An upset would be crushing and jarring to our collective Big Blue Nation soul. The amount of therapy and bourbon needed to soothe the pain would be beyond substantial. “They had it. IT WAS RIGHT THERE FOR THE TAKING. What happened? Oh, the misery!” we would scream to ourselves and curse to the heavens. But maybe Coach Cal and the boys just couldn’t close it down. No matter how hard they played, basketball can prove to be a fickle game. Just ask John Wall and DeMarcus Cousins about the 2010 West Virginia game. Kentucky was head and shoulders above the Mountaineers, but for one game—just one game—West Virginia got the better of them. That’s all it took and Kentucky was out. It could happen again. History can, and sometimes unfortunately will, repeat itself. But do we allow one loss to taint an otherwise perfect season? Perfect, in the sense of an undefeated regular season, an SEC regular season championship, an SEC tournament championship, and post season accolades for Willie Cauley-Stein, Karl Towns, and Coach Cal? I say no. I refuse to allow one loss to taint an otherwise season for the ages. I am aware that it is so much easier said than done. I am not stupid. I know myself well enough to recognize how difficult not seeing Kentucky win it all would be. The pill we would be forced to swallow would taste worse than those lima beans you still refuse to eat on Thanksgiving and larger than the biggest vitamin on the shelf. For all the misery Big Blue Nation may have to go through, I am not going to let that define this magical season.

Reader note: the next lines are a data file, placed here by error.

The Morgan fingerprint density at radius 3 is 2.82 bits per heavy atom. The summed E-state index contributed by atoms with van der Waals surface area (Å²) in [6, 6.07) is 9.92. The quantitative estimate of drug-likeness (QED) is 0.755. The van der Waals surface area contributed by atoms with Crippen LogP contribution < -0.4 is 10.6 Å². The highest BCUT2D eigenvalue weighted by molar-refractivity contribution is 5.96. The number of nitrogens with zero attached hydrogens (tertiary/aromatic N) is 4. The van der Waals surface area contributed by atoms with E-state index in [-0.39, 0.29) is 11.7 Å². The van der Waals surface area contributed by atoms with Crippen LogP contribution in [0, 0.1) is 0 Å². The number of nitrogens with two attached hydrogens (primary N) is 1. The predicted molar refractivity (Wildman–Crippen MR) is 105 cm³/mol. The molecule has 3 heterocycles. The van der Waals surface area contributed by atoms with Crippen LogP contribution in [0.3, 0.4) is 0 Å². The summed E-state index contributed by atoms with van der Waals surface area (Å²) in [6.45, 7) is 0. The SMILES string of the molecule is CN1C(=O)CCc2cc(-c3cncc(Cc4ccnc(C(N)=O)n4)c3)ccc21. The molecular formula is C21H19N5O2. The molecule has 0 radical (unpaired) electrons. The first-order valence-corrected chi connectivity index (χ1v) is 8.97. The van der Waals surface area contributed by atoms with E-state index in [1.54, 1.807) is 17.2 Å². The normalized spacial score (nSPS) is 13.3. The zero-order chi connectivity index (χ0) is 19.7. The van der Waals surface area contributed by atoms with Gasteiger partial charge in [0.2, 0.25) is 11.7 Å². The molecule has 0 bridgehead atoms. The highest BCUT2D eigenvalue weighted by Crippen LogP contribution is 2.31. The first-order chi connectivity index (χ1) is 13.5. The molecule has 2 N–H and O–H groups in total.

This team is as special as it gets, folks. “Special” is a term thrown around a little too loosely nowadays. Whether it applies to a sale at the furniture store, a limited engagement as an event, or a term of endearment for a loved one, “special” has evolved to go hand in hand with just about everything in our everyday lives. But I challenge that this Kentucky team is as “special” as anything Big Blue Nation will see in our lifetimes. An undefeated regular season in a Power Five conference is in itself a special accomplishment, one that hasn’t happened since Jerry Tarkanian and the Runnin’ Rebels of UNLV left mushroom clouds hanging over college basketball way back in 1991. The biggest difference between that UNLV team and our Kentucky team, besides being undefeated rolling into March Madness? First of all, the NCAA and their Infractions Department aren’t camped outside Memorial Coliseum. For those too young to remember that UNLV team, they were Public Enemy #1 in the eyes of the country. UNLV were bad, bad boys that would crush their opponent’s soul on the court, then get photographed in a hot tub with a known Las Vegas “fixer” after the final horn sounded. From community works and academic success, to role models and “getting” what it means to play basketball for Kentucky, this squad has the character and lack of ego rare among the college basketball elite. Forget the undefeated talk for a second and cherish those kids playing their hearts out for our beloved Blue.